It leaves a bad taste in my mouth

Is your sense of taste so unusual that you’d describe it as a “stray random palate”? Or is it the roof of your mouth that’s a really weird palate? I’m trying to picture what the writer for Yahoo! DIY meant and how anyone could transform their palate into a holiday keepsake. The image is not pretty:

palate diy 1

So, I was willing to overlook the random palate, and accept that it was a random typo — until I saw the instructions from making that Christmas tree:

palate diy 2

I never, ever thought that there were people who didn’t know the difference between a palate and a pallet. But that was before I started reading Yahoo!.

Lots of one guest

Just what is the fate of your guest during the holidays? The lots of a guest mentioned on Yahoo! DIY has me wondering:

youre guests diy

Maybe that’s supposed to guests! Yes, that’s the ticket. But now I have to figure out why those folks at Yahoo! said “you are guests.” Are they inviting us all over for a little eggnog?

Writer of anarchy

If you’ve never seen than mistaken for then, or haven’t seen the compound adjective 30-second without its hyphen, then you haven’t been reading Yahoo! DIY.

soa 1

What would Yahoo! DIY be without its very own misuse of it’s for its?

soa 2

Somehow in that same article, this got past the eagle-eyed editors:

soa 3

I think it has something to do with wearing a pattern to keep your head warm. Frankly, I think a hat would be warmer than a pattern.

Of course there are more typos, like this one below:

soa 4

Call me old-fashioned, but I appreciate the well-placed hyphen and the beauty of a real dash (like this: —) and not a puny hyphen:

soa 5

Also, I think pronouns (like them) should refer to a noun that’s actually present in the same sentence. Or paragraph. Or article.

Reverse that

It’s not unusual for a writer to use the possessive pronoun its when the contraction it’s is called for. So, I wasn’t surprised to see this goof on Yahoo! DIY:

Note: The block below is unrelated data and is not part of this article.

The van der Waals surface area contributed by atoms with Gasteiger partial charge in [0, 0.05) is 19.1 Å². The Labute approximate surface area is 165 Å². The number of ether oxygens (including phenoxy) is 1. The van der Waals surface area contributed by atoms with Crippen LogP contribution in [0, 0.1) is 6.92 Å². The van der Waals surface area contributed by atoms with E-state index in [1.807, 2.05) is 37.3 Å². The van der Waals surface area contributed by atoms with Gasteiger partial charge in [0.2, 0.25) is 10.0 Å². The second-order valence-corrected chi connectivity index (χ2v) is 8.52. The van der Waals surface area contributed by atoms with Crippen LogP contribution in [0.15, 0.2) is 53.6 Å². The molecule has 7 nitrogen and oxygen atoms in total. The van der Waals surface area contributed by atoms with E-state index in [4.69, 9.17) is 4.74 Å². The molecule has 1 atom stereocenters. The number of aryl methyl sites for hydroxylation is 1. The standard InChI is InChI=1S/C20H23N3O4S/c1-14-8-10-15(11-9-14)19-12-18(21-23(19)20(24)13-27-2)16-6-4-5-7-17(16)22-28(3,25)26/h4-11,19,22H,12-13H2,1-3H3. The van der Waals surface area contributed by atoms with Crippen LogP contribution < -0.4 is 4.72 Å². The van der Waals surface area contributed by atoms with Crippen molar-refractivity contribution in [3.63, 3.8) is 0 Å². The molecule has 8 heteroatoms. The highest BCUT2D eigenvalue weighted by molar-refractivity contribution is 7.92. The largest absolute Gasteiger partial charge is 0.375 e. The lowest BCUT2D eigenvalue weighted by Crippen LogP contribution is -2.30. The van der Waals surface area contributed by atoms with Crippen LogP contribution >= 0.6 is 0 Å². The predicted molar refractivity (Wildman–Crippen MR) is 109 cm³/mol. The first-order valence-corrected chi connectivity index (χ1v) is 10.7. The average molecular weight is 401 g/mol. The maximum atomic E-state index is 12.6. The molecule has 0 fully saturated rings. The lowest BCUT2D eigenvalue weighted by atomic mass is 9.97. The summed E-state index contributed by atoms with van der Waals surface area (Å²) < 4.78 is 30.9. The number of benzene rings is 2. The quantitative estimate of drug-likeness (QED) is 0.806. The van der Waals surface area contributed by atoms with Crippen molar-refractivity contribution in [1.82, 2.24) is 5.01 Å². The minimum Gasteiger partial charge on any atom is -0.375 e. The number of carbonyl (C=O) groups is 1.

its list diy

What did surprise me was that the writer uses it’s instead of the correct its:

its list diy 2

She’s really, really confused. But she can clear up this problem by writing it’s every time she thinks its is correct — and vice versa.

All it needs is a little paint

In an article about paint colors, the Yahoo! DIY writer gets a bit confused by a homophone:

pallet diy

This is a pallet; throw some paint on it and it’d be a color pallet:

pallet diy 2

A range of colors is a color palette.

If you can’t spell it, should you be writing about it?

Oh, com’on! You’re writing about a subject that you can’t even spell? Really? How the heck did the writer for Yahoo! DIY not know that stationery is writing paper and stationary is a something standing still?

stationary diy

What do harried shoppers hoard?

What do hordes of harried shoppers hoard? That’s what I want to know after reading this on Yahoo! DIY:

hoards of shoppers

For people concerned about the impression they make, correct grammar is a chance to display their intelligence to friends and family (and maybe instill pride in themselves, too).

People who write correctly know not to change person in a sentence.They know that if you start writing about “people on a budget” you don’t switch to “yourself,” but rather use the pronoun “themselves” because its antecedent is “people.”

These ideas make for hilarity

Do you find this as funny as I do? I think it’s hilarious that the writers for Yahoo! DIY keep mistaking a palate (which is the roof of your mouth) with a palette (which is a range of colors):

palate diy

Some ideas make me double over with laughter. Or pain. One of those ideas is that people actually get paid to write this stuff.

Your readers are sure to eat this up

You’re sure to impress your readers with a misspelled word and a contraction when a possessive pronoun is called for. Do them both in a single sentence and you could qualify for a job at Yahoo! DIY:

reptillian youre diy

Shave or a haircut? What’s your favorite?

All you barbers out there, here’s a poll for you: Which service do you prefer to give a customer? A shave or a haircut. Let me know in the comments. While I’m waiting for the responses to flood in, I think I’ll amuse myself with this homophonic horror from Yahoo! DIY:

barber poll diy

This is what the writer meant: It’s a barber pole:

barber pole

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